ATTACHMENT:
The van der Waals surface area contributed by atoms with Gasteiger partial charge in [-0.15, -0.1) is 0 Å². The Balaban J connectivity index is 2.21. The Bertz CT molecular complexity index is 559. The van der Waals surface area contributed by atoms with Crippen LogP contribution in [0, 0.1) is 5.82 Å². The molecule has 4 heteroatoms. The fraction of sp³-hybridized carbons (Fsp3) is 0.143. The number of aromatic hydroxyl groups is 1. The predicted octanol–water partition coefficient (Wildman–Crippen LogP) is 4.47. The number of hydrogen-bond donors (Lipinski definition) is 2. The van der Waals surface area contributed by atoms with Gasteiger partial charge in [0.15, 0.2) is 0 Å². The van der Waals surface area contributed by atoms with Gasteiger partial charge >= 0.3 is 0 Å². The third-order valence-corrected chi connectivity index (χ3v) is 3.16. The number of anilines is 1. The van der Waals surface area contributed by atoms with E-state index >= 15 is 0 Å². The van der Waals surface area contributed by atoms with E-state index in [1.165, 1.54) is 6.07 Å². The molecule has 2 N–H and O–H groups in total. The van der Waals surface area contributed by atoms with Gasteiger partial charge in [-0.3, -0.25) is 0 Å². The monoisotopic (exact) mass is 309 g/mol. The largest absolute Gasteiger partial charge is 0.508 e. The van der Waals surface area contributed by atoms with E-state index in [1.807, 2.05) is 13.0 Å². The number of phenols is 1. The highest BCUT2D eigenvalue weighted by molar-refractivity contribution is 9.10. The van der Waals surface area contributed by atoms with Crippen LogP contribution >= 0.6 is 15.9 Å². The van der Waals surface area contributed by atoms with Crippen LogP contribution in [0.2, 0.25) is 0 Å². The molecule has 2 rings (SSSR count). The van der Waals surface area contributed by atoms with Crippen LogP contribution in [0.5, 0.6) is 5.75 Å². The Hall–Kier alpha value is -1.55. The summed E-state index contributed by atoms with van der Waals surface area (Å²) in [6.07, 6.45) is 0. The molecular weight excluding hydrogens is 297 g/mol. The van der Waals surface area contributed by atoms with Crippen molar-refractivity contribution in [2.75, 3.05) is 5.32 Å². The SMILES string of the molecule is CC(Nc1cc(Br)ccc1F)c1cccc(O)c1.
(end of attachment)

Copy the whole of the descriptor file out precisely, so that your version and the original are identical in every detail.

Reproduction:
The van der Waals surface area contributed by atoms with Gasteiger partial charge in [-0.15, -0.1) is 0 Å². The Balaban J connectivity index is 2.21. The Bertz CT molecular complexity index is 559. The van der Waals surface area contributed by atoms with Crippen LogP contribution in [0, 0.1) is 5.82 Å². The molecule has 4 heteroatoms. The fraction of sp³-hybridized carbons (Fsp3) is 0.143. The number of aromatic hydroxyl groups is 1. The predicted octanol–water partition coefficient (Wildman–Crippen LogP) is 4.47. The number of hydrogen-bond donors (Lipinski definition) is 2. The van der Waals surface area contributed by atoms with Gasteiger partial charge in [0.15, 0.2) is 0 Å². The van der Waals surface area contributed by atoms with Gasteiger partial charge >= 0.3 is 0 Å². The third-order valence-corrected chi connectivity index (χ3v) is 3.16. The number of anilines is 1. The van der Waals surface area contributed by atoms with E-state index >= 15 is 0 Å². The van der Waals surface area contributed by atoms with E-state index in [1.165, 1.54) is 6.07 Å². The molecule has 2 N–H and O–H groups in total. The van der Waals surface area contributed by atoms with Gasteiger partial charge in [-0.3, -0.25) is 0 Å². The monoisotopic (exact) mass is 309 g/mol. The largest absolute Gasteiger partial charge is 0.508 e. The van der Waals surface area contributed by atoms with E-state index in [1.807, 2.05) is 13.0 Å². The number of phenols is 1. The highest BCUT2D eigenvalue weighted by molar-refractivity contribution is 9.10. The van der Waals surface area contributed by atoms with Crippen LogP contribution >= 0.6 is 15.9 Å². The van der Waals surface area contributed by atoms with Crippen LogP contribution in [0.2, 0.25) is 0 Å². The molecule has 2 rings (SSSR count). The van der Waals surface area contributed by atoms with Crippen LogP contribution in [0.5, 0.6) is 5.75 Å². The Hall–Kier alpha value is -1.55. The summed E-state index contributed by atoms with van der Waals surface area (Å²) in [6.07, 6.45) is 0. The molecular weight excluding hydrogens is 297 g/mol. The van der Waals surface area contributed by atoms with Crippen molar-refractivity contribution in [2.75, 3.05) is 5.32 Å². The SMILES string of the molecule is CC(Nc1cc(Br)ccc1F)c1cccc(O)c1.